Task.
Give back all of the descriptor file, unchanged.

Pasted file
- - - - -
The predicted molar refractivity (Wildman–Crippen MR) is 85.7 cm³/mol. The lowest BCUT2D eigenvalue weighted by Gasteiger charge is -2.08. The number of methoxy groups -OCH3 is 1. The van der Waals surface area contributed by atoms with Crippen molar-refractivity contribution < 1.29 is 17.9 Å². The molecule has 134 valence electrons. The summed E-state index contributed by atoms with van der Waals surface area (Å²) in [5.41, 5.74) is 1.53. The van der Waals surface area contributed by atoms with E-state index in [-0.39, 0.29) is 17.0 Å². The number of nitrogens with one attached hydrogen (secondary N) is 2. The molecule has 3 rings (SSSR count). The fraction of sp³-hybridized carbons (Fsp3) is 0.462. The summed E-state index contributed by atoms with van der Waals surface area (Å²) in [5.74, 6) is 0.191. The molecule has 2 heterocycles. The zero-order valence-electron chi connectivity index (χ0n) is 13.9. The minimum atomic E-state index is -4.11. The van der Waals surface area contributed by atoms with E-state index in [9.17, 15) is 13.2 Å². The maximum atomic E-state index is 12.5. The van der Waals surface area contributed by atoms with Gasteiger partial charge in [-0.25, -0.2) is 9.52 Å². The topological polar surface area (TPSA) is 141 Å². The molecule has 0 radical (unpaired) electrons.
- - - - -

The predicted molar refractivity (Wildman–Crippen MR) is 85.7 cm³/mol. The lowest BCUT2D eigenvalue weighted by Gasteiger charge is -2.08. The number of methoxy groups -OCH3 is 1. The van der Waals surface area contributed by atoms with Crippen molar-refractivity contribution < 1.29 is 17.9 Å². The molecule has 134 valence electrons. The summed E-state index contributed by atoms with van der Waals surface area (Å²) in [5.41, 5.74) is 1.53. The van der Waals surface area contributed by atoms with E-state index in [-0.39, 0.29) is 17.0 Å². The number of nitrogens with one attached hydrogen (secondary N) is 2. The molecule has 3 rings (SSSR count). The fraction of sp³-hybridized carbons (Fsp3) is 0.462. The summed E-state index contributed by atoms with van der Waals surface area (Å²) in [5.74, 6) is 0.191. The molecule has 2 heterocycles. The zero-order valence-electron chi connectivity index (χ0n) is 13.9. The minimum atomic E-state index is -4.11. The van der Waals surface area contributed by atoms with E-state index in [9.17, 15) is 13.2 Å². The maximum atomic E-state index is 12.5. The van der Waals surface area contributed by atoms with Gasteiger partial charge in [-0.25, -0.2) is 9.52 Å². The topological polar surface area (TPSA) is 141 Å². The molecule has 0 radical (unpaired) electrons.